Here’s the most important part though; I cannot do the task. My brain will not physically let me move to the task and, if I force myself to start, it will not allow me to maintain focus. It’s not a matter of choice. I can’t simply choose to do the task; my will has been paralyzed by my brain. So, what looks like procrastination or laziness is actually a series of complicated medical processes.
Also note, if someone brings the task to my attention during this process, “Hey, weren’t you going to do the thing today,” my brain starts the process from scratch and I have to jump the hurdles again from the beginning. I swear. Don’t look at me…the brain is running the show, I just live here.
2. They are a big deal.
I don’t know how to stress this enough. It’s something that I have gotten angrier and angrier about as the years go by. Let me be clear: ADHD and mental illness have savaged my life. No matter what good I had going on, no matter how much I had to be grateful for, it was almost always tainted with poor brain health. However, I live in a society that was built to not accept that. My brain health isn’t a “real” reason to miss work or a social function. During the most excruciating pain of my life, I would still get up, put a smile on my face, and act like I was ok. Every day. Because that is what is expected of me.
What I want to convey to anyone reading this is that ADHD, mental illness, and every brain disorder are a HUGE deal. In one way or another, my brain disorders permeate every aspect of my personality and my life, especially ADHD. You would take away the good parts of me, along with the “bad,” for lack of a better term. Anyway, the message is that mental disorders are real and dangerous; people die from this.
Believe your friends who tell you they are suffering. Be kind to them. Please show them empathy and not judgment. The pain, discomfort, and distress that is felt by this community of people is often never seen and, sadly, never expressed. Let’s give them a world safe enough, kind enough, to at least acknowledge that their struggles are real and deserving.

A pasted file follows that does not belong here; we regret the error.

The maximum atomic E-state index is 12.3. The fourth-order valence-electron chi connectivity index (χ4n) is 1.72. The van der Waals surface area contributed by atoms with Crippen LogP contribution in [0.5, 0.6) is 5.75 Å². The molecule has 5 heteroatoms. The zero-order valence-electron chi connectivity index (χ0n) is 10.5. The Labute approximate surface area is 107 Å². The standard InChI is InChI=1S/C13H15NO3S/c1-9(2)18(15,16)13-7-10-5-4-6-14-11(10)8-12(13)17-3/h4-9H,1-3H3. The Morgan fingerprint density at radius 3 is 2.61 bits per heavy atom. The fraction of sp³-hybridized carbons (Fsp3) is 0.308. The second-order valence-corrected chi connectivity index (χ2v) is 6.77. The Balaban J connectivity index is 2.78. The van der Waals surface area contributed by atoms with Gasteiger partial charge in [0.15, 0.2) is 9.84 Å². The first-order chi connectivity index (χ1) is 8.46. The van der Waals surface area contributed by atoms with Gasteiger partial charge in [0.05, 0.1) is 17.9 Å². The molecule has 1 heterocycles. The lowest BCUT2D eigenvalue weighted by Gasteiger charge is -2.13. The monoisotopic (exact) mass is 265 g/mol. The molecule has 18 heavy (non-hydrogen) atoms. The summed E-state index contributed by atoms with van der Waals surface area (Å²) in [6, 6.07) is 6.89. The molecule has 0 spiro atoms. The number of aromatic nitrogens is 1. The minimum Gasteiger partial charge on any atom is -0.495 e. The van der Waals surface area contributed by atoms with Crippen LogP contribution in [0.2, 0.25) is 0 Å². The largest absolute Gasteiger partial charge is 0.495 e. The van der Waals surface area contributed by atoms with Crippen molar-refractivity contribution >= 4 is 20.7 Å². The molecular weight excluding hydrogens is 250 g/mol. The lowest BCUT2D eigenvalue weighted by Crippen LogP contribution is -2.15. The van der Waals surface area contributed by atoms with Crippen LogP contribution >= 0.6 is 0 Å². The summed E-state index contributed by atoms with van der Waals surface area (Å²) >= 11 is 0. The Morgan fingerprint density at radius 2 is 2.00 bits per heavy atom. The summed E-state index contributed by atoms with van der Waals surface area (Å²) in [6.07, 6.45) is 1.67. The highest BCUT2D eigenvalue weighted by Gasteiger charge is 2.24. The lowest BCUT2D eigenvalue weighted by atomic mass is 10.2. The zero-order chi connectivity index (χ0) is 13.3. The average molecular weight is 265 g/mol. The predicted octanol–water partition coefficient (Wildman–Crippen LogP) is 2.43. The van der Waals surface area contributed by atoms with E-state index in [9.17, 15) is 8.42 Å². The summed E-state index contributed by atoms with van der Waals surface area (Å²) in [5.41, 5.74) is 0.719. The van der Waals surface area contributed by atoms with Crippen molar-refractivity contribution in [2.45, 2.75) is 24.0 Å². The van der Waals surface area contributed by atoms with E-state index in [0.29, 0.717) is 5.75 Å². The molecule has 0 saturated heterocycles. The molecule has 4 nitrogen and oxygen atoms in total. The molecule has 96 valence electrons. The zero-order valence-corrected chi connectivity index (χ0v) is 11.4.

3. Every person with mental illness has a different experience.
No one has the same life experience. We are shaped and molded by each of unique, human experiences and we each react differently to those experiences. My husband and I have a very similar upbringing, but you could not find 2 people more different. Therefore, it stands to reason, that no ADHD and mental illness story is the same as the next. Our symptoms, our coping-mechanisms, our support levels, our circumstances…they all differ. Please remember that. Just because a person is experiencing something that you have been through or have experience with, doesn’t mean their experience is even slightly similar.
I’ll use my husband and me as an example again. He was diagnosed with ADHD-H as a young child. I was diagnosed with ADHD-I in 2020. We do not understand each other, in so many ways. We make it work, but it’s definitely not because we understand each other’s brains. He is super clean and I am…not. He is super punctual and I am…not. He is super, super, super-duper hyper and I am…not.
My experience has led me to a life with depression, anxiety, OCD, and C-PTSD on top of my ADHD. He doesn’t have most of those issues. We have scarily similar backgrounds and the same disorder, but our experience and the lessons we carried out of those experiences could not be more different.
4. Tough love is a no-go.
Look. I get it. In some rare situations, tough love works. I guess. I’m here to tell you, though, tough love can be cruel and dangerous when you are dealing with a person with brain illness. In ADHD, it can even cause symptoms to get worse, creating a vicious cycle. For someone in the middle of a mental health episode, the tough love approach can cause guilt, fear, and anger and that’s on top of the complicated emotions that they may already be feeling.